The Hilltop The Hilltop Newspaper Aleesa Mann Editor-in-Chief Genet Lakew Managing Editor Riley Wilson Managing Editor
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CONVOCATION continued from Front
Artis G. Hampshire-Cowan, senior vice president & secretary of the board of trustees, is responsible for planning Convocation, and believes there are a wealth of reasons all students should make the ceremony a priority. “Just as we celebrate the end of the school year with CommenceSTUDIES continued from Front
maica as a foreign services officer,” said Cham. Some students believe the department’s history is enough to keep it independent. “I’m disappointed and insulted. There are a lot of people in our department that are actively trying to make an impact on African and let students know that Africa is nothing
Thursday, September 23, 2010
ment, the Opening Convocation is a Howard tradition that commemorates the formal opening of the academic year,” she explained. “In the spring, we also celebrate the university’s founding with the Charter Day Convocation.” Apart from being an opportunity to celebrate, the ceremony also has practical functions for students. “You get a run-down of the focus for the academic year, which
helps place things that happen at the university into context. Students can hear from the Board of Trustees – the corporate entity responsible for the university – as well as from the president, who is responsible for running the university,” said Hampshire-Cowan. “The ceremony isn’t long. We start at 11:00 a.m. and we’re done promptly at 12:30 p.m. The speakers speeches are not to last for more than 20 minutes.”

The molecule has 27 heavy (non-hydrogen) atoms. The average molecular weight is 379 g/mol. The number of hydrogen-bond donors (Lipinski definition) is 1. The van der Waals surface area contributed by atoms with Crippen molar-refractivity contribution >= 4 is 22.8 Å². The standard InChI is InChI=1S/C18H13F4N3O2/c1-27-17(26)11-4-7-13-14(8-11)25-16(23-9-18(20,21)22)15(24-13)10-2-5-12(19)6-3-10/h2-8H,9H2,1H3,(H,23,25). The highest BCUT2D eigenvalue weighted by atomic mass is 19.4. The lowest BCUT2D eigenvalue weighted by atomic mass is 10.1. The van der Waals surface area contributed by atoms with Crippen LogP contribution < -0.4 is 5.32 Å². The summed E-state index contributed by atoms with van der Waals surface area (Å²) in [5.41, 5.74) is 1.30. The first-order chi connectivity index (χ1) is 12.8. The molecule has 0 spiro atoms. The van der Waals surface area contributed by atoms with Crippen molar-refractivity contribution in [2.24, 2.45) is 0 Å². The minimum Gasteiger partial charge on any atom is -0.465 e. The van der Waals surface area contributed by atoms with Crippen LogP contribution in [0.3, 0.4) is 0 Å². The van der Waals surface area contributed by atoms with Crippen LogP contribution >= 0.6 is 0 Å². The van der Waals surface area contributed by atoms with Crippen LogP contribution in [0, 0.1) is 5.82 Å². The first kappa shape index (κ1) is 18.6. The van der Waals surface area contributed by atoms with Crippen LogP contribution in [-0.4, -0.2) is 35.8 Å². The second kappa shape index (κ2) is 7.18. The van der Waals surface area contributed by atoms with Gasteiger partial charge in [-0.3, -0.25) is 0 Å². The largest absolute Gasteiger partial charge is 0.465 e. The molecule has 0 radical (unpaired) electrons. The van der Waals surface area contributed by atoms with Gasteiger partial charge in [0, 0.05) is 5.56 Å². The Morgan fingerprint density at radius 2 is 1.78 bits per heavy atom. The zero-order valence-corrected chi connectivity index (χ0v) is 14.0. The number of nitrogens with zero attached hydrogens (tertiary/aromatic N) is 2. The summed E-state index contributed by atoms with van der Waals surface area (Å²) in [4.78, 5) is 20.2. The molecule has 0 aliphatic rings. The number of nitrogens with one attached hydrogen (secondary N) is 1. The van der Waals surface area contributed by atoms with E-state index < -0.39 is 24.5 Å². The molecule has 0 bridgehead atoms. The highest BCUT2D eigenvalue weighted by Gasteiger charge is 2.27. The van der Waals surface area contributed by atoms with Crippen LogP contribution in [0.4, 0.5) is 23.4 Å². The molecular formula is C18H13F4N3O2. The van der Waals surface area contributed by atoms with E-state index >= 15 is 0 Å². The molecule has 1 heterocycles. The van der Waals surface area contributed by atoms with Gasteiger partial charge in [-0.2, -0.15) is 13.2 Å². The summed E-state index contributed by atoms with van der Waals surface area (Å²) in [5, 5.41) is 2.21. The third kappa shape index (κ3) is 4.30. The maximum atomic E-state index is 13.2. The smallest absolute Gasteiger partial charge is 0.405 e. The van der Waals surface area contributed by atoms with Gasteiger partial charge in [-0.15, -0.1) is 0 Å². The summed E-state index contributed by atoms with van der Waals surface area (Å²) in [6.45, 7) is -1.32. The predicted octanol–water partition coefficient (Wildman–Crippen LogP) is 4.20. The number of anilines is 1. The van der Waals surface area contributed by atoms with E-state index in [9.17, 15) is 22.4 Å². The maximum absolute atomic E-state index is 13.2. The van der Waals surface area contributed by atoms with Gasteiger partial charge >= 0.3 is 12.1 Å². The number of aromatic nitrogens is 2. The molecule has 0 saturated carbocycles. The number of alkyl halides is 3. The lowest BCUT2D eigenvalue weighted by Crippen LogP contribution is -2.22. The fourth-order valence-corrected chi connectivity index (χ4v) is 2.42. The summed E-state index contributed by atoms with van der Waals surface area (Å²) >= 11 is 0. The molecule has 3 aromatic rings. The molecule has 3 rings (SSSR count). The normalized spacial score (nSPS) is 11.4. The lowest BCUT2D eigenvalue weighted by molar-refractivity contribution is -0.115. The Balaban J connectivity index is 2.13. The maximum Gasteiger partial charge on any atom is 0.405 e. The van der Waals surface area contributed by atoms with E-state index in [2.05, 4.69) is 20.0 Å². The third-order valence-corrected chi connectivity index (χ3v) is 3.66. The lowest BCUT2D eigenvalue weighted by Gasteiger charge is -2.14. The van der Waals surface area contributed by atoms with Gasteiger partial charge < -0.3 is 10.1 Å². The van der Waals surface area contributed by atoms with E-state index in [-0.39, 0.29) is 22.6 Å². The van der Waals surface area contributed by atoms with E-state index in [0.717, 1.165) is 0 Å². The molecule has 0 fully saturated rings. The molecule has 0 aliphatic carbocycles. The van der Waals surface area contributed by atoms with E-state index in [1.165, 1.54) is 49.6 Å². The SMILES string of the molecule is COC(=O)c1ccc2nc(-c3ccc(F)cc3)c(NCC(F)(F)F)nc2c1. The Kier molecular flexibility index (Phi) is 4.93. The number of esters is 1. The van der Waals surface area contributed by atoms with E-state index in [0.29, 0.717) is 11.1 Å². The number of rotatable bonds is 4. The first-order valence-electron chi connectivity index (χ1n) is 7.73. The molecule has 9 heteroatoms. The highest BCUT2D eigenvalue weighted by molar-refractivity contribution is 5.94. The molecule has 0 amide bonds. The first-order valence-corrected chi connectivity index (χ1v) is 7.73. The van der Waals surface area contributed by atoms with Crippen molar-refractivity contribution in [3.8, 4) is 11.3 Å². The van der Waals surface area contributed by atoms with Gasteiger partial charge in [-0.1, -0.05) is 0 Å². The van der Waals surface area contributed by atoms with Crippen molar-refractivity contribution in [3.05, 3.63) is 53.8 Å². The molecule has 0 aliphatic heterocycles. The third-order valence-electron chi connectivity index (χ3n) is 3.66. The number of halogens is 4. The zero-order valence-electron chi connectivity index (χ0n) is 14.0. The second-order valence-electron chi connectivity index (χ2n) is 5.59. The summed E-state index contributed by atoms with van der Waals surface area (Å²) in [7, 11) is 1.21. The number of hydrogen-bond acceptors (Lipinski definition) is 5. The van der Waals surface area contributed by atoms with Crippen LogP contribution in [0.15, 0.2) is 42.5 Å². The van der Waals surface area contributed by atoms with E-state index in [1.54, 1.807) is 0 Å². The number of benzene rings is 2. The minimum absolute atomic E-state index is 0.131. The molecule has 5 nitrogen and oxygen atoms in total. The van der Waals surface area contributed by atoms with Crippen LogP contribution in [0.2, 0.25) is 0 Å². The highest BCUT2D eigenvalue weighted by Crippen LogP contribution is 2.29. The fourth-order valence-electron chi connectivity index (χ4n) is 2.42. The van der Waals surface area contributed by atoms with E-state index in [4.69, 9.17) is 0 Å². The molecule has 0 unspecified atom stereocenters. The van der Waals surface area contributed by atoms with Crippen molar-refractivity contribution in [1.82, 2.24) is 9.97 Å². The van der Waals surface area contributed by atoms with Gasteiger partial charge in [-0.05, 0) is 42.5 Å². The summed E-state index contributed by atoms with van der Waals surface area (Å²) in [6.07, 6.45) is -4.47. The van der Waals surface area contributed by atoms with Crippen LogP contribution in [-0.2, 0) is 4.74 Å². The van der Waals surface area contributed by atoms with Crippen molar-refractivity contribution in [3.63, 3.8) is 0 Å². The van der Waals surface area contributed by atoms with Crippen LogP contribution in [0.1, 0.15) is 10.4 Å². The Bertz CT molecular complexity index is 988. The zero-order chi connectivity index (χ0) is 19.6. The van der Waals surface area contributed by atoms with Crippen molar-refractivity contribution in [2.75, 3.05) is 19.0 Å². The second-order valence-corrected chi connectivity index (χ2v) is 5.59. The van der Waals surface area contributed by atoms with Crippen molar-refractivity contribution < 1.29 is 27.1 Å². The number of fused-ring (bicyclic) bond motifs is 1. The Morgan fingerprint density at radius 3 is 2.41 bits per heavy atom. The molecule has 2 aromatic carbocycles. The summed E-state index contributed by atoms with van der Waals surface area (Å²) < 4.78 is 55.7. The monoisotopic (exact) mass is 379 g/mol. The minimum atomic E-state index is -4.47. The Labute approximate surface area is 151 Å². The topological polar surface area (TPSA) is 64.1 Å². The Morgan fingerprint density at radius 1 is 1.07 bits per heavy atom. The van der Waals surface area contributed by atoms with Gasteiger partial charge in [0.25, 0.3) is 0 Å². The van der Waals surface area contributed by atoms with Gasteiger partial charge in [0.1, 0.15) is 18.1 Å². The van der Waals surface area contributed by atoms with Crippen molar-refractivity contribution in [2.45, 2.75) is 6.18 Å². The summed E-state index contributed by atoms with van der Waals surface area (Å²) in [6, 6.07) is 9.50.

Hampshire-Cowan also believes the ceremony offers an opportunity to foster a sense of school pride, and university family. “It’s like when you get together for a family function,” said Hampshire-Cowan. “There’s something very affirming about the entire family coming together. The president, the board, students, alumni, faculty are all gathered in one space.”
to fear,” said Nana Brantuo, junior African studies major. “I came to Howard specifically for this and to be told my major is being cut because of a lack of students and not to worry because I’ll graduate with the degree isn’t fair. Give these students a chance and students to come because we are truly trying to make a difference.” Senior international business major, Tiffany Luse believes it’s im-
portant for students to have the option of majoring in African studies at an HBCU. “It’s hard to believe that the university would consider cutting back this of all things. As a business major, it is necessary to understand different cultural experiences around the world, Africa included,” said Luse. “As a top HBCU, its important for us to know about our people in order to help later on.”
The department has been flexible with the office of the president in terms of listening to recommendations, but is against the consolidation. “I believe the program should stay as a B.A.,” said Cham. No decision has been made as of yet and the department and administration will continue negotiating its fate over the school year.
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